Here’s something I was reminded of recently on a trip to see the team at Delcam (in their HQ quarters, a scant 15 miles from my home, rather than 8,000 miles away in Korea this time). If you’re not familiar with it’s solutions, Delcam has a huge range of technology which often solves real, live problems faced in the heady world of design and manufacture, rather than, as some vendors choose, creating solutions looking for problems. While there’s much elegance in many areas of Delcam’s offering, one thing lept out at me – and that’s how it’s flagship modelling system handles surface creation.

Surfacing is a complex business. From first principles, when you’re trying to create sculpted, complex forms, you’re looking at an inherently more complex workflow than when working with prismatic features. the geometry is more complex, so the creation of it is going to be more complex, right?

Traditionally, yes. Absolutely.

Surfacing requires that you first build a network of curves and the precise form of those are controlled by not only the form you want to create, but how you want to create it. There are many types of surfaces. Planar surfaces are flat and the simplest. Then you have four sided surfaces, n-sided, bi-rail surfaces, extrudes, lofted surfaces, swept surfaces, blends, flanges, fillets. Filleting in itself is a very complex art depending on your form requirements. If you’re working to corners, then you’re looking at trying to merge three or more surfaces converging on a single point and at that point, you might want different fillets, different set-back value.

All in all, its a complex and often daunting prospect – particularly for those that have learned their trade-craft using mainstream, solid modelling applications. Knowing what forms you’re aiming for is essential to create curves (often referred to as wires), before you even get to actually creating a surface.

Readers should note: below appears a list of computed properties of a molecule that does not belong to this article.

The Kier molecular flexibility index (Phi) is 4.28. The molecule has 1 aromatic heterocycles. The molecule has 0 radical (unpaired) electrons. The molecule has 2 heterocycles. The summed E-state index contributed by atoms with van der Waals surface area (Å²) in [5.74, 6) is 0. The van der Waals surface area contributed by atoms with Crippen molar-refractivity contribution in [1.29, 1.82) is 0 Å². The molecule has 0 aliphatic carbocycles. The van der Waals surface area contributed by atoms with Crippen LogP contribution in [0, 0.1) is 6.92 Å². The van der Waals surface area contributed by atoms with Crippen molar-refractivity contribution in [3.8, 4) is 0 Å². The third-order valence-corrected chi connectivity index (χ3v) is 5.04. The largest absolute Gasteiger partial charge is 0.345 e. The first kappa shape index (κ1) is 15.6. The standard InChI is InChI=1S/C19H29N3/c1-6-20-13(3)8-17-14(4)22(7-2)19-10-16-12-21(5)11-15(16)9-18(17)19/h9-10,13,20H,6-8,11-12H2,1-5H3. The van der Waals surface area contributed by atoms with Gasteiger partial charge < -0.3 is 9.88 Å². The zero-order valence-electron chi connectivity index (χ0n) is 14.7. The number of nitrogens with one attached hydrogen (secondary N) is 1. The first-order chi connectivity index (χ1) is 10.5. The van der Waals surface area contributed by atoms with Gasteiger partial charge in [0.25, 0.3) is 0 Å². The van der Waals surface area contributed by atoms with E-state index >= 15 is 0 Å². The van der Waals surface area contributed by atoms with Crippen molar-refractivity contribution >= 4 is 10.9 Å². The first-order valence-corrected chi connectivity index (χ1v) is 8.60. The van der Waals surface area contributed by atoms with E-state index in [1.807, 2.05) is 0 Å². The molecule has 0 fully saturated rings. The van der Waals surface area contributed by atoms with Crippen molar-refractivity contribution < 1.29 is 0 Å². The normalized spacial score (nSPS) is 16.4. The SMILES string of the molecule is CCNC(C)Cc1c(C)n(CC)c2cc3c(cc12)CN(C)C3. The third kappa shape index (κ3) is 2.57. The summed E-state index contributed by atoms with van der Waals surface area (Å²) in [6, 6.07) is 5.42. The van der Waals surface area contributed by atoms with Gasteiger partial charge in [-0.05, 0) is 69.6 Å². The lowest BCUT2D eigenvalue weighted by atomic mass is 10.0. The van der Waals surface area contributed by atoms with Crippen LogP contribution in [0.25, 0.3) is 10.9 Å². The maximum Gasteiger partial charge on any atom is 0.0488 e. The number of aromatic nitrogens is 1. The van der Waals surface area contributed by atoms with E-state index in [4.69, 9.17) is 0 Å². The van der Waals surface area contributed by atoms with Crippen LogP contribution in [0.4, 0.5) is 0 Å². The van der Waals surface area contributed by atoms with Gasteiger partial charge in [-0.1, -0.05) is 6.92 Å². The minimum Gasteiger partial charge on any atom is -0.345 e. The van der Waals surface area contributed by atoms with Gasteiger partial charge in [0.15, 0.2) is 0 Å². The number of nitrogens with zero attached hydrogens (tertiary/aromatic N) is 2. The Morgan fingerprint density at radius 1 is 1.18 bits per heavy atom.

Delcam’s PowerShape has been on the market for about ten years or so and the company has been through revision after revision to give its users a set of tools that allow you to work with complex geometry, fix it, prepare it for manufacture That’s given it a perspective that is only shared by a handful of vendors. Delcam has a set of tools that are used by a community that’s both a) demanding (as they need flawless data – which begets flawless tool forms) and b) very used to dealing with crappy third party data. These are the people that take crappy data and turn it into a manufacturable item – something that requires highly efficient tools.

Perhaps the perfect example of this is how PowerShape handles surface creation. As we’ve discussed, you’re often facing multiple decisions about what curves to create, then what exact type of surface you want to create, before you even start to think about creating any geometry. What Delcam has developed is Smart Surfacer and it takes many of these decisions out of your hands – or at least, gives you a helping hand.

Basically, you create the curve network you want, then invoke the Smart Surfacer command. This presents a simple dialog box. With this active, you then start to select the geometry, either from curves or from existing surface edges. The system inspects your selections, looks at the types of surfaces it can create, then presents you with the best guess is has for the best type of surface you could create based on that selection. As you add more geometry to the selection, it reevaluates the choice and switches the surface type and displays a preview.

1. Take this simple geometry set – two circles and a connecting arc.

2. Select the smaller circle and you get a planar fill surface.

3.Add in the connecting arc to the selection and it’ll switch to a drive Curve, to push the arc around the circle.

4. Adding in the large circle maintains a Drive Curve, but runs it between the two circles, using the arc as the Drive Curve.